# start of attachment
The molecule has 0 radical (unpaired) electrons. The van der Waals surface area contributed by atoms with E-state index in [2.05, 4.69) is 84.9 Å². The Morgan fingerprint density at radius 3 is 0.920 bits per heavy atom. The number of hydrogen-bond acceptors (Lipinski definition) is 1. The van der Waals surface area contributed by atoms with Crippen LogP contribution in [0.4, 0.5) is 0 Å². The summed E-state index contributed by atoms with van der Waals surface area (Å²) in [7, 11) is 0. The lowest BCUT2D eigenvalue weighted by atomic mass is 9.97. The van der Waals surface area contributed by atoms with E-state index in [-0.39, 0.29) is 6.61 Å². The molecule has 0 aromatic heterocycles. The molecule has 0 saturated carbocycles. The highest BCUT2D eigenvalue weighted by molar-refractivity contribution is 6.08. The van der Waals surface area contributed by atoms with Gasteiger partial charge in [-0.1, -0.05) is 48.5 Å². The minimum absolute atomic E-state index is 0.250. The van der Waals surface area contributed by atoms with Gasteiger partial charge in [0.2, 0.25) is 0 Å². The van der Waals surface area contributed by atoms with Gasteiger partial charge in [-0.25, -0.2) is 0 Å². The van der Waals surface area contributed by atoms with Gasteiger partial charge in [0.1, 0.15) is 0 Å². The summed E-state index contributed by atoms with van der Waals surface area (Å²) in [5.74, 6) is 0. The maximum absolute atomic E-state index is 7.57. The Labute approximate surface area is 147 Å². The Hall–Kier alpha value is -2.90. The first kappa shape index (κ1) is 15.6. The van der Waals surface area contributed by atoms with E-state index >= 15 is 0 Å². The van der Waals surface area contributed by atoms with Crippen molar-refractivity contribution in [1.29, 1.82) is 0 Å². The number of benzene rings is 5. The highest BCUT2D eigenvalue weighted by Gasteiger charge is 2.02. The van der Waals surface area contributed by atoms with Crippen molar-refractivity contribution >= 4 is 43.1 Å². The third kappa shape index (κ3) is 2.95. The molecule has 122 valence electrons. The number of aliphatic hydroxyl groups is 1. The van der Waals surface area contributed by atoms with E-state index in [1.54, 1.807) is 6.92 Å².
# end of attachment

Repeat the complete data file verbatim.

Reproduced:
The molecule has 0 radical (unpaired) electrons. The van der Waals surface area contributed by atoms with E-state index in [2.05, 4.69) is 84.9 Å². The Morgan fingerprint density at radius 3 is 0.920 bits per heavy atom. The number of hydrogen-bond acceptors (Lipinski definition) is 1. The van der Waals surface area contributed by atoms with Crippen LogP contribution in [0.4, 0.5) is 0 Å². The summed E-state index contributed by atoms with van der Waals surface area (Å²) in [7, 11) is 0. The lowest BCUT2D eigenvalue weighted by atomic mass is 9.97. The van der Waals surface area contributed by atoms with E-state index in [-0.39, 0.29) is 6.61 Å². The molecule has 0 aromatic heterocycles. The molecule has 0 saturated carbocycles. The highest BCUT2D eigenvalue weighted by molar-refractivity contribution is 6.08. The van der Waals surface area contributed by atoms with Gasteiger partial charge in [-0.1, -0.05) is 48.5 Å². The minimum absolute atomic E-state index is 0.250. The van der Waals surface area contributed by atoms with Gasteiger partial charge in [0.2, 0.25) is 0 Å². The van der Waals surface area contributed by atoms with Gasteiger partial charge in [-0.25, -0.2) is 0 Å². The van der Waals surface area contributed by atoms with Gasteiger partial charge in [0.1, 0.15) is 0 Å². The summed E-state index contributed by atoms with van der Waals surface area (Å²) in [5.74, 6) is 0. The maximum absolute atomic E-state index is 7.57. The Labute approximate surface area is 147 Å². The Hall–Kier alpha value is -2.90. The first kappa shape index (κ1) is 15.6. The van der Waals surface area contributed by atoms with E-state index >= 15 is 0 Å². The van der Waals surface area contributed by atoms with Crippen molar-refractivity contribution in [1.29, 1.82) is 0 Å². The number of benzene rings is 5. The highest BCUT2D eigenvalue weighted by Gasteiger charge is 2.02. The van der Waals surface area contributed by atoms with Crippen molar-refractivity contribution >= 4 is 43.1 Å². The third kappa shape index (κ3) is 2.95. The molecule has 122 valence electrons. The number of aliphatic hydroxyl groups is 1. The van der Waals surface area contributed by atoms with E-state index in [1.54, 1.807) is 6.92 Å².